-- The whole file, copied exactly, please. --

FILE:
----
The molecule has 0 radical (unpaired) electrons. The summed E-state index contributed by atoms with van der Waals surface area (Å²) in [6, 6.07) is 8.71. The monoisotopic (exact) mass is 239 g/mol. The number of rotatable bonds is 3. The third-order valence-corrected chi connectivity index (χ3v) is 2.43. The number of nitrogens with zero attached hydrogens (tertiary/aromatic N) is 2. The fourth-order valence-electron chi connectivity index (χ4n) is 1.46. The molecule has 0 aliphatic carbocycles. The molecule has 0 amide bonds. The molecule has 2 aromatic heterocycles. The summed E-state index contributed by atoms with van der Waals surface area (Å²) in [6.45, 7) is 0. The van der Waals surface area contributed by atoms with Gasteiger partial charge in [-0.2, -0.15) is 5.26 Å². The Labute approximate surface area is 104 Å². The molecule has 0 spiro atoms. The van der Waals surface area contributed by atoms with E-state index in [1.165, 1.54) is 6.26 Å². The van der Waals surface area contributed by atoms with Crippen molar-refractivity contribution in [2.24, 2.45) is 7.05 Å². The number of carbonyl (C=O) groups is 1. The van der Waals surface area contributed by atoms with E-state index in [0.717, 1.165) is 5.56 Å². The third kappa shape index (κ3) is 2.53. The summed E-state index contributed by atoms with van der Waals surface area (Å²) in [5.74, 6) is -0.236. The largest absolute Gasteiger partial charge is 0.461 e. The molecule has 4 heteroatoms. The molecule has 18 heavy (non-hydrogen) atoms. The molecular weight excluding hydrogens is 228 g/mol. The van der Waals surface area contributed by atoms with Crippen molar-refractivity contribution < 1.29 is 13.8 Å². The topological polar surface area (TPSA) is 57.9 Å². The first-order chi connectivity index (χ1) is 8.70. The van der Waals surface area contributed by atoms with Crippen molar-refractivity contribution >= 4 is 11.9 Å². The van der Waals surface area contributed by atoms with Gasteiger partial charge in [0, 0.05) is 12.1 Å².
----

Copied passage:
The molecule has 0 radical (unpaired) electrons. The summed E-state index contributed by atoms with van der Waals surface area (Å²) in [6, 6.07) is 8.71. The monoisotopic (exact) mass is 239 g/mol. The number of rotatable bonds is 3. The third-order valence-corrected chi connectivity index (χ3v) is 2.43. The number of nitrogens with zero attached hydrogens (tertiary/aromatic N) is 2. The fourth-order valence-electron chi connectivity index (χ4n) is 1.46. The molecule has 0 aliphatic carbocycles. The molecule has 0 amide bonds. The molecule has 2 aromatic heterocycles. The summed E-state index contributed by atoms with van der Waals surface area (Å²) in [6.45, 7) is 0. The van der Waals surface area contributed by atoms with Gasteiger partial charge in [-0.2, -0.15) is 5.26 Å². The Labute approximate surface area is 104 Å². The molecule has 0 spiro atoms. The van der Waals surface area contributed by atoms with E-state index in [1.165, 1.54) is 6.26 Å². The van der Waals surface area contributed by atoms with Crippen molar-refractivity contribution in [2.24, 2.45) is 7.05 Å². The number of carbonyl (C=O) groups is 1. The van der Waals surface area contributed by atoms with E-state index in [0.717, 1.165) is 5.56 Å². The third kappa shape index (κ3) is 2.53. The summed E-state index contributed by atoms with van der Waals surface area (Å²) in [5.74, 6) is -0.236. The largest absolute Gasteiger partial charge is 0.461 e. The molecule has 4 heteroatoms. The molecule has 18 heavy (non-hydrogen) atoms. The molecular weight excluding hydrogens is 228 g/mol. The van der Waals surface area contributed by atoms with Crippen molar-refractivity contribution < 1.29 is 13.8 Å². The topological polar surface area (TPSA) is 57.9 Å². The first-order chi connectivity index (χ1) is 8.70. The van der Waals surface area contributed by atoms with Crippen molar-refractivity contribution >= 4 is 11.9 Å². The van der Waals surface area contributed by atoms with Gasteiger partial charge in [0, 0.05) is 12.1 Å².